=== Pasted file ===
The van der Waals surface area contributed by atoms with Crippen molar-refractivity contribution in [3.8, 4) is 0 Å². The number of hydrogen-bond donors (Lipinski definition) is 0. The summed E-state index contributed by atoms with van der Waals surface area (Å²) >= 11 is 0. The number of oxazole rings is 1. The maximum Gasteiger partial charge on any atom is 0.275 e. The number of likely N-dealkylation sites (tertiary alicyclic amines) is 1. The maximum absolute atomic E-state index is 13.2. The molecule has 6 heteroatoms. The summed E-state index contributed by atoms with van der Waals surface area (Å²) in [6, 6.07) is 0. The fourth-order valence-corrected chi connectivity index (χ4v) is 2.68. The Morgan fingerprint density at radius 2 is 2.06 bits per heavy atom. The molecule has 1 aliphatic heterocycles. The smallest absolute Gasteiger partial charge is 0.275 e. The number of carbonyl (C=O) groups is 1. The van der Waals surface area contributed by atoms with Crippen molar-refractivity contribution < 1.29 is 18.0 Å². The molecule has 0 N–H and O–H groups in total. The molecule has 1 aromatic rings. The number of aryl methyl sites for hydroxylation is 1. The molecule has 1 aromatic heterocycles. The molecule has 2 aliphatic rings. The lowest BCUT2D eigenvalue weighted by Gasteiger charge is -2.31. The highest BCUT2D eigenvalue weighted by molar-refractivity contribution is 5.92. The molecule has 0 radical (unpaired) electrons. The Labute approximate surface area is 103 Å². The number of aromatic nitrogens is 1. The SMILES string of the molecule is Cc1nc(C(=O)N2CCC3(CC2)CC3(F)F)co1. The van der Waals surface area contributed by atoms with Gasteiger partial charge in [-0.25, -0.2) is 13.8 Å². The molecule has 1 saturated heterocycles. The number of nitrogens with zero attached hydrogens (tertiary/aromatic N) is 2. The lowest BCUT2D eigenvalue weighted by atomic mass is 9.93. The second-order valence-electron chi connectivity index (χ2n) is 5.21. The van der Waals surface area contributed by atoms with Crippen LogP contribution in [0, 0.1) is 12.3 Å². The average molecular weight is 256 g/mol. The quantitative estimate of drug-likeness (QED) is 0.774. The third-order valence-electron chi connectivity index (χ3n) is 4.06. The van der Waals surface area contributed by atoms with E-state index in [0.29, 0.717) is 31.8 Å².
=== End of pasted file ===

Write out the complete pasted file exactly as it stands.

The van der Waals surface area contributed by atoms with Crippen molar-refractivity contribution in [3.8, 4) is 0 Å². The number of hydrogen-bond donors (Lipinski definition) is 0. The summed E-state index contributed by atoms with van der Waals surface area (Å²) >= 11 is 0. The number of oxazole rings is 1. The maximum Gasteiger partial charge on any atom is 0.275 e. The number of likely N-dealkylation sites (tertiary alicyclic amines) is 1. The maximum absolute atomic E-state index is 13.2. The molecule has 6 heteroatoms. The summed E-state index contributed by atoms with van der Waals surface area (Å²) in [6, 6.07) is 0. The fourth-order valence-corrected chi connectivity index (χ4v) is 2.68. The Morgan fingerprint density at radius 2 is 2.06 bits per heavy atom. The molecule has 1 aliphatic heterocycles. The smallest absolute Gasteiger partial charge is 0.275 e. The number of carbonyl (C=O) groups is 1. The van der Waals surface area contributed by atoms with Crippen molar-refractivity contribution < 1.29 is 18.0 Å². The molecule has 0 N–H and O–H groups in total. The molecule has 1 aromatic rings. The number of aryl methyl sites for hydroxylation is 1. The molecule has 1 aromatic heterocycles. The molecule has 2 aliphatic rings. The lowest BCUT2D eigenvalue weighted by Gasteiger charge is -2.31. The highest BCUT2D eigenvalue weighted by molar-refractivity contribution is 5.92. The molecule has 0 radical (unpaired) electrons. The Labute approximate surface area is 103 Å². The number of aromatic nitrogens is 1. The SMILES string of the molecule is Cc1nc(C(=O)N2CCC3(CC2)CC3(F)F)co1. The van der Waals surface area contributed by atoms with Gasteiger partial charge in [-0.25, -0.2) is 13.8 Å². The molecule has 1 saturated heterocycles. The number of nitrogens with zero attached hydrogens (tertiary/aromatic N) is 2. The lowest BCUT2D eigenvalue weighted by atomic mass is 9.93. The second-order valence-electron chi connectivity index (χ2n) is 5.21. The van der Waals surface area contributed by atoms with Crippen LogP contribution in [0, 0.1) is 12.3 Å². The average molecular weight is 256 g/mol. The quantitative estimate of drug-likeness (QED) is 0.774. The third-order valence-electron chi connectivity index (χ3n) is 4.06. The van der Waals surface area contributed by atoms with E-state index in [0.29, 0.717) is 31.8 Å².